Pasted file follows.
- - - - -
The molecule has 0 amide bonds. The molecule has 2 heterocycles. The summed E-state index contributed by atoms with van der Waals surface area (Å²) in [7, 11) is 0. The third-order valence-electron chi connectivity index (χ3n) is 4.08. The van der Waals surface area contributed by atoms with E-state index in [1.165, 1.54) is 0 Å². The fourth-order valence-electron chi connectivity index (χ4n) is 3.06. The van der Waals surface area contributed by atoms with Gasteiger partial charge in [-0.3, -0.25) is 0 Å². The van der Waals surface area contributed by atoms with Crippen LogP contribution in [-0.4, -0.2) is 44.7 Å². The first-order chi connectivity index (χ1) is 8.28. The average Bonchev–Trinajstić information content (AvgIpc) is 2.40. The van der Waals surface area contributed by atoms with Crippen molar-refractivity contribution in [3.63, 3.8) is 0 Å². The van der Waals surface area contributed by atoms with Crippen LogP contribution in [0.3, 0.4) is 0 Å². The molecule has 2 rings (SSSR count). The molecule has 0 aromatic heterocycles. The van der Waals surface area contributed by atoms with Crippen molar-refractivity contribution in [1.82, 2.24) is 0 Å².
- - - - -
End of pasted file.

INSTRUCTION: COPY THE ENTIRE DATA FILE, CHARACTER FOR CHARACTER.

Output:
The molecule has 0 amide bonds. The molecule has 2 heterocycles. The summed E-state index contributed by atoms with van der Waals surface area (Å²) in [7, 11) is 0. The third-order valence-electron chi connectivity index (χ3n) is 4.08. The van der Waals surface area contributed by atoms with E-state index in [1.165, 1.54) is 0 Å². The fourth-order valence-electron chi connectivity index (χ4n) is 3.06. The van der Waals surface area contributed by atoms with Gasteiger partial charge in [-0.3, -0.25) is 0 Å². The van der Waals surface area contributed by atoms with Crippen LogP contribution in [-0.4, -0.2) is 44.7 Å². The first-order chi connectivity index (χ1) is 8.28. The average Bonchev–Trinajstić information content (AvgIpc) is 2.40. The van der Waals surface area contributed by atoms with Crippen molar-refractivity contribution in [3.63, 3.8) is 0 Å². The van der Waals surface area contributed by atoms with Crippen LogP contribution in [0.3, 0.4) is 0 Å². The molecule has 2 rings (SSSR count). The molecule has 0 aromatic heterocycles. The van der Waals surface area contributed by atoms with Crippen molar-refractivity contribution in [1.82, 2.24) is 0 Å².